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Judging from the small number of men who have signed for the Summer Encampment, it is evident that its advantages are not appreciated. In the CRIMSON of June 4, a statement of the scheme was given which showed that, by the generosity of the State and certain individuals, it is possible to have a camp at Boxford, the regular camping grounds of the Second Corps of Cadets, for two weeks. The cost for each man, including uniform, transportation, food and ammunition will not exceed fifteen dollars. Strict military discipline will be maintained, so that a thorough knowledge of camp life and infantry tactics will be acquired by each member of the camp. This will be assured by the presence of a military officer who will have command of the camp.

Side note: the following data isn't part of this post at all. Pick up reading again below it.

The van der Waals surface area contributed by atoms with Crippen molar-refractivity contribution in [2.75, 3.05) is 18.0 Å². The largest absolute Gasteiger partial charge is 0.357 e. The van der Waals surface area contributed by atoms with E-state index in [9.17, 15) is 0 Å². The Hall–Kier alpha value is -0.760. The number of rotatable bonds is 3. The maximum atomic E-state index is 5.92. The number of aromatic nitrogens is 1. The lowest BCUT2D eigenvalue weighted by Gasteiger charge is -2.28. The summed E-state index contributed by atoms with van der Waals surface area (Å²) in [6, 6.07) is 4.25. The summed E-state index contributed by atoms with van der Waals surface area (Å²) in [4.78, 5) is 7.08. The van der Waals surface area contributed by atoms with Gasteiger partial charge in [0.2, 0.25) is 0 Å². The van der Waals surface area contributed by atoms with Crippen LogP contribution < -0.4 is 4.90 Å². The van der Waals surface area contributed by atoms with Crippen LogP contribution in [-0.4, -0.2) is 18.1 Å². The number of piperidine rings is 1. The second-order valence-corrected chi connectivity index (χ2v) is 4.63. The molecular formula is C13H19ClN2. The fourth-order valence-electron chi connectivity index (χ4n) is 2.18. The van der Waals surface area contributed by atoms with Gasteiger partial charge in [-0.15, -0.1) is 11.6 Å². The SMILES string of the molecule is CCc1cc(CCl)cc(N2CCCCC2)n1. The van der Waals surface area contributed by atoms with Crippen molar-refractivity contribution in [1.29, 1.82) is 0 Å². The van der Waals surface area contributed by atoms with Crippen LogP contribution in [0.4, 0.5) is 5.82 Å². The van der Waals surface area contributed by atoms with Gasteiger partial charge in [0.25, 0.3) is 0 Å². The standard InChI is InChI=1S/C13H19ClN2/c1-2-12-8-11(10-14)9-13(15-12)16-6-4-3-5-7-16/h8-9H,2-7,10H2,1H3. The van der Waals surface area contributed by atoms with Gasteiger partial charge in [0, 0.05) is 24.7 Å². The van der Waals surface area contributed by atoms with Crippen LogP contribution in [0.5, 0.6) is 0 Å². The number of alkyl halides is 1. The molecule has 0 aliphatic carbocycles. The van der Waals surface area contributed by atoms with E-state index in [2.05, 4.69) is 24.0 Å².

As yet, only about forty men have signed. It is necessary for the success of the camp that at least one hundred and thirty men sign and it is hoped that the necessary number will be secured before June 17. This limit is set in order to allow time for the manufacture of uniforms and other arrangements.
The plan of a summer encampment offers men a chance to become ready for active service affording at the same time, congenial surroundings.
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